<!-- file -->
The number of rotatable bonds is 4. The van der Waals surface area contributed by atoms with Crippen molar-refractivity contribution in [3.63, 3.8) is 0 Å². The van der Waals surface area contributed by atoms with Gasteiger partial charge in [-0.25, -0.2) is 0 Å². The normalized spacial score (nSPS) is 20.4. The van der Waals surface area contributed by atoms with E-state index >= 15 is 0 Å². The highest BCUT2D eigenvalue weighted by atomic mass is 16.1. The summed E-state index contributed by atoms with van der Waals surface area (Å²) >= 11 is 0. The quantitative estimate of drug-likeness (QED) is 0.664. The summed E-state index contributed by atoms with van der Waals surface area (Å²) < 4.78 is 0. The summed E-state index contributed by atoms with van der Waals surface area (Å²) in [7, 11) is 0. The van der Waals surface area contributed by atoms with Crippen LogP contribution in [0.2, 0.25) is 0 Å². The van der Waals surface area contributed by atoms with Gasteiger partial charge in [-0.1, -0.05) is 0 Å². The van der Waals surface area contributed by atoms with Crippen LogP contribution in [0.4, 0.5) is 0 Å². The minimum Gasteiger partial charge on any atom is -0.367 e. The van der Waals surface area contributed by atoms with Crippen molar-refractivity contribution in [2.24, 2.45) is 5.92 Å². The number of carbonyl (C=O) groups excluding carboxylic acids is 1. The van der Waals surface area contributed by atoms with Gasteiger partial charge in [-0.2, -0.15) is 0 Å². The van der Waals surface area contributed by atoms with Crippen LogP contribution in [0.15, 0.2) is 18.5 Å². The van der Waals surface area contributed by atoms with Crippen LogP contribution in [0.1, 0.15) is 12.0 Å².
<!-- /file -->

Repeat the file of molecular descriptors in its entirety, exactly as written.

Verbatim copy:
The number of rotatable bonds is 4. The van der Waals surface area contributed by atoms with Crippen molar-refractivity contribution in [3.63, 3.8) is 0 Å². The van der Waals surface area contributed by atoms with Gasteiger partial charge in [-0.25, -0.2) is 0 Å². The normalized spacial score (nSPS) is 20.4. The van der Waals surface area contributed by atoms with E-state index >= 15 is 0 Å². The highest BCUT2D eigenvalue weighted by atomic mass is 16.1. The summed E-state index contributed by atoms with van der Waals surface area (Å²) >= 11 is 0. The quantitative estimate of drug-likeness (QED) is 0.664. The summed E-state index contributed by atoms with van der Waals surface area (Å²) < 4.78 is 0. The summed E-state index contributed by atoms with van der Waals surface area (Å²) in [7, 11) is 0. The van der Waals surface area contributed by atoms with Crippen LogP contribution in [0.2, 0.25) is 0 Å². The van der Waals surface area contributed by atoms with Gasteiger partial charge in [-0.1, -0.05) is 0 Å². The van der Waals surface area contributed by atoms with Crippen LogP contribution in [0.4, 0.5) is 0 Å². The minimum Gasteiger partial charge on any atom is -0.367 e. The van der Waals surface area contributed by atoms with Crippen molar-refractivity contribution in [2.24, 2.45) is 5.92 Å². The number of carbonyl (C=O) groups excluding carboxylic acids is 1. The van der Waals surface area contributed by atoms with Gasteiger partial charge in [-0.2, -0.15) is 0 Å². The van der Waals surface area contributed by atoms with Crippen LogP contribution in [0.15, 0.2) is 18.5 Å². The van der Waals surface area contributed by atoms with Crippen LogP contribution in [0.1, 0.15) is 12.0 Å².